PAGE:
Now Even Microsoft Is Calling for Facial Recognition Software to Be Regulated, and We're Officially Creeped Out

Microsoft President and Chief Legal Officer Brad Smith speaks during the annual Microsoft shareholders meeting in Bellevue, Washington on November 29, 2017. / AFP PHOTO / Jason Redmond

In early July, a New York Times story about how Chinese officials are using facial recognition technology to track down lawbreakers went viral.

The story opened with a short anecdote about a police officer in Zhengzhou who used his special glasses to catch a heroin smuggler. His glasses were powered by artificial intelligence that allowed him to match the faces around him — each of which had been recorded by numerous security cameras around the city — with the face of the perpetrator. People around the world tweeted about the dystopian nature of this use of technology, making the usual jokes about the movie Minority Report. In the U.S., many worried about whether we might be next. As with most viral news stories, this was knocked off the top of the trending list by the next story.

Just a few days later, however, Microsoft president Brad Smith gave some credence to those worries in a blog post calling for Congress to regulate the use of facial recognition technology in the U.S. before it’s too late.

“All tools can be used for good or ill,” he wrote. “Facial recognition technology raises issues that go to the heart of fundamental human rights protections like privacy and freedom of expression.”

Microsoft’s choice to address these issues by calling for regulation was reminiscent of Facebook CEO Mark Zuckerberg’s comment to Congress in March that, “Actually, I’m not sure we shouldn’t be regulated.” Zuckerberg was concerned about political organizations using his platform to spread false news or damaging information (and about being perceived as partial to one political party over the other); Smith of Microsoft is worried about the government using its technology to probe citizens’ lives and infringe upon their rights.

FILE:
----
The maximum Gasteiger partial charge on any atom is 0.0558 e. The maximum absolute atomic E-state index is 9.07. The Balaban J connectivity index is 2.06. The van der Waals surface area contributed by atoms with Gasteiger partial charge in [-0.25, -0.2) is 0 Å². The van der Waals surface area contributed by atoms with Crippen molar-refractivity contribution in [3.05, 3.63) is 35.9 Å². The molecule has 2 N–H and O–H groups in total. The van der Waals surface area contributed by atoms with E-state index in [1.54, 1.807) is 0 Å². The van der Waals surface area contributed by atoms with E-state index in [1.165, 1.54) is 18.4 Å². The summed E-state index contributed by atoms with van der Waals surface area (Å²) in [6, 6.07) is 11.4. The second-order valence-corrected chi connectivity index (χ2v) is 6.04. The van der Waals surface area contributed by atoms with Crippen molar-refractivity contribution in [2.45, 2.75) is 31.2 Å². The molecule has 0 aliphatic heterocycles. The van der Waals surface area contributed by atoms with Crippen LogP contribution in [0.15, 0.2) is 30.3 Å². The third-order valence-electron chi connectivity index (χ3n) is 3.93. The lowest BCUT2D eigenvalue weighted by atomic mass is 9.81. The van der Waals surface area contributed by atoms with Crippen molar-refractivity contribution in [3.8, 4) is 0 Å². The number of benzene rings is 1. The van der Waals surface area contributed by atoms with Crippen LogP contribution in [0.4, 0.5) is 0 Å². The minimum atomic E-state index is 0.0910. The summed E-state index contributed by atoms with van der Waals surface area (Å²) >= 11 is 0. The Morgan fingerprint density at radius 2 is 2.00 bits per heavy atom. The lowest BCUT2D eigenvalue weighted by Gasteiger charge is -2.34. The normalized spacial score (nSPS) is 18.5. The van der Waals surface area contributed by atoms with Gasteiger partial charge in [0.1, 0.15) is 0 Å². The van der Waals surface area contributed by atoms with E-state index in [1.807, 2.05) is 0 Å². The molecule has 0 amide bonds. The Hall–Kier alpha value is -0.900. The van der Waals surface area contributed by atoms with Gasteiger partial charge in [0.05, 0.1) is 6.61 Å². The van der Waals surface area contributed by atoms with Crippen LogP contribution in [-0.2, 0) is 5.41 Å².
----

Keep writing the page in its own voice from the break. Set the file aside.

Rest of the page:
Smith’s blog post was in line with his company’s recent efforts to position itself as the “moral compass” of Silicon Valley. But it also came after an outcry that threatened that image.

In June, while the country was up in arms over actions by U.S. Immigration and Customs Enforcement, several people on Twitter shared links to a January blog post in which Microsoft general manager Tom Keane discussed a contract with ICE and noted that a Microsoft product, Azure Government, had passed a high-security threshold. The post also mentioned that this new Authority to Operate for Azure might help facilitate ICE’s work, including, potentially, using facial recognition.  

Amid the uproar, Smith wrote, Microsoft looked into it, and found that ICE was not using Azure for facial recognition or anything having to do with family separation. Acknowledging calls for the company to cut ties with ICE altogether, Smith made a different suggestion: more regulation.

“The only effective way to manage the use of technology by a government is for the government to proactively manage this use itself,” he wrote. “While we appreciate that some people today are calling for tech companies to make these decisions … we believe this is an inadequate substitute for decision making by the public and its representatives in a democratic republic.”

Specifically, Smith called on the government to consider: whether law enforcement use of facial recognition, as in China, should be subject to human oversight and restrictions; whether civilians should be part of that oversight; what might prevent facial recognition from being used in racial profiling; whether retailer should have to post notices about facial recognition technology, as they do about security cameras; and several other related questions.

As Smith was quick to point out, Microsoft isn’t the only company dealing with this issue. Salesforce and Amazon have also been the focus of shareholder pressure and boycotts regarding relationships with ICE, and Facebook came under fire in an April lawsuit alleging that it turned on face-matching services without asking users first. But Microsoft is the first to call for a “bipartisan and expert commission” to take regulatory action.

With a divided Congress in the midst of hearings about what Facebook does or does not owe to its users and the republic, however, Microsoft may have to wait its turn.


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